Who said this discussion should be taken seriously? Serious is tedious, tra la la. It’s just a discussion with nothing more at stake than anyone chooses to put there — perhaps ego, let’s say. I think we take discussions too seriously overall, as if their outcome determined our value or validity. There is nothing on the line here, as far as I am concerned. It’s all an experiment: life, exploring our truths, deciding what we are going to believe and value...and why. I enjoy the process of processing, and there is an inherent absurdity to almost any discussion, because, for starters, it is forced to be held through words, which are shadows and imitators of realities at best, frequently leading to miscommunication and misunderstanding, as much as to clarify anything.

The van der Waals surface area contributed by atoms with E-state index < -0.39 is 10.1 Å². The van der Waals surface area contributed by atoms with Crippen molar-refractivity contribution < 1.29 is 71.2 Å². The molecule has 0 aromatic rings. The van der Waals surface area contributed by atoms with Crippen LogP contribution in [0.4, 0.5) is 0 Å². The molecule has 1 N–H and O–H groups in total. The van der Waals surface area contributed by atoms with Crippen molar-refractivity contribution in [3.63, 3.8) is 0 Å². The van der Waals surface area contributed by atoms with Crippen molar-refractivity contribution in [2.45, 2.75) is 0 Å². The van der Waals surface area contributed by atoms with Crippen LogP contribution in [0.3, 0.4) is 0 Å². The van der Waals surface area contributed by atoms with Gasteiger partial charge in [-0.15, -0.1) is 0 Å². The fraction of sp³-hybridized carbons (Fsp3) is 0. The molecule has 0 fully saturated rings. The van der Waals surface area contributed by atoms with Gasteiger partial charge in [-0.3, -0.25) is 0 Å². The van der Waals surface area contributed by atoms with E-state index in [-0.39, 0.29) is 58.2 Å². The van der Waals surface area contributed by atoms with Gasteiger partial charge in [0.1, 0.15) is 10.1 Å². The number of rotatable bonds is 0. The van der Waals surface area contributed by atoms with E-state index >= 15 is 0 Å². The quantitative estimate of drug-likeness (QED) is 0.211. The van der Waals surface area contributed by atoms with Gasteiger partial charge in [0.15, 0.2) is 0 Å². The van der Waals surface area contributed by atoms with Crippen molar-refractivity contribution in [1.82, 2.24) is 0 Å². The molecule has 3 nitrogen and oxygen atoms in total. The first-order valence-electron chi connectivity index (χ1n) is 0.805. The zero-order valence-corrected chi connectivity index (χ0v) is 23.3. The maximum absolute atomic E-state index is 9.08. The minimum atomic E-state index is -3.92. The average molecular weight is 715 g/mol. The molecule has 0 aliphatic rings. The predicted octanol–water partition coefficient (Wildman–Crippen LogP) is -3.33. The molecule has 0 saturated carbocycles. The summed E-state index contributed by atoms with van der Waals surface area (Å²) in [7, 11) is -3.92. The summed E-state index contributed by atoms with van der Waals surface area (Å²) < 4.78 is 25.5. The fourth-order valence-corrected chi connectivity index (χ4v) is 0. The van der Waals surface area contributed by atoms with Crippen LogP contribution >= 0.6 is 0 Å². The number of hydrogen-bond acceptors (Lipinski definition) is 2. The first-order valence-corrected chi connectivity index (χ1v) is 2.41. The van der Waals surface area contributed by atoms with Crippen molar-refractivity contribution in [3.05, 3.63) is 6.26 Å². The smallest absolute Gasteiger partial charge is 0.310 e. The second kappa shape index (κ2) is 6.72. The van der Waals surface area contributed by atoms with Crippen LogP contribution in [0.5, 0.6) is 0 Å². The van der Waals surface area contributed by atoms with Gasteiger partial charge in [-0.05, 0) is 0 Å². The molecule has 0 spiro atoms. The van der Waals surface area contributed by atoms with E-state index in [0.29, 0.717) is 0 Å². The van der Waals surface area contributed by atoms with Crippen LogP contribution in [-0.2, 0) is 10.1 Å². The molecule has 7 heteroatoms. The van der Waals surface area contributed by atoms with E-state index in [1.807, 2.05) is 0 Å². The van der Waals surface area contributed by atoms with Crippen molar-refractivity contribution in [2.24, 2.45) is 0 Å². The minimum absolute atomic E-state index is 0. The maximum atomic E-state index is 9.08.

But I did have a serious point made in a seemingly absurd context. Attitudes towards any we consider inferior to ourselves are the seeds that ultimately entertain and justify genocide and “mercy killing” in the world.

-S-

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A4 ItemsA4 SingletonG4 ItemsG4 ForgingG4 Infiltrator NR Items The Lonely Celt
Posts: 2009 | Registered: Monday, September 12 2005 07:00
Shaper
Member # 32
Profile #274
You didn't need to revive a long dead topic if you were just going to complain aimlessly. Just start a new topic like the rest of us do...

[ Thursday, November 01, 2007 15:29: Message edited by: Lt. Sullust ]

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Lt. Sullust
Quaere verum
Posts: 2462 | Registered: Wednesday, October 3 2001 07:00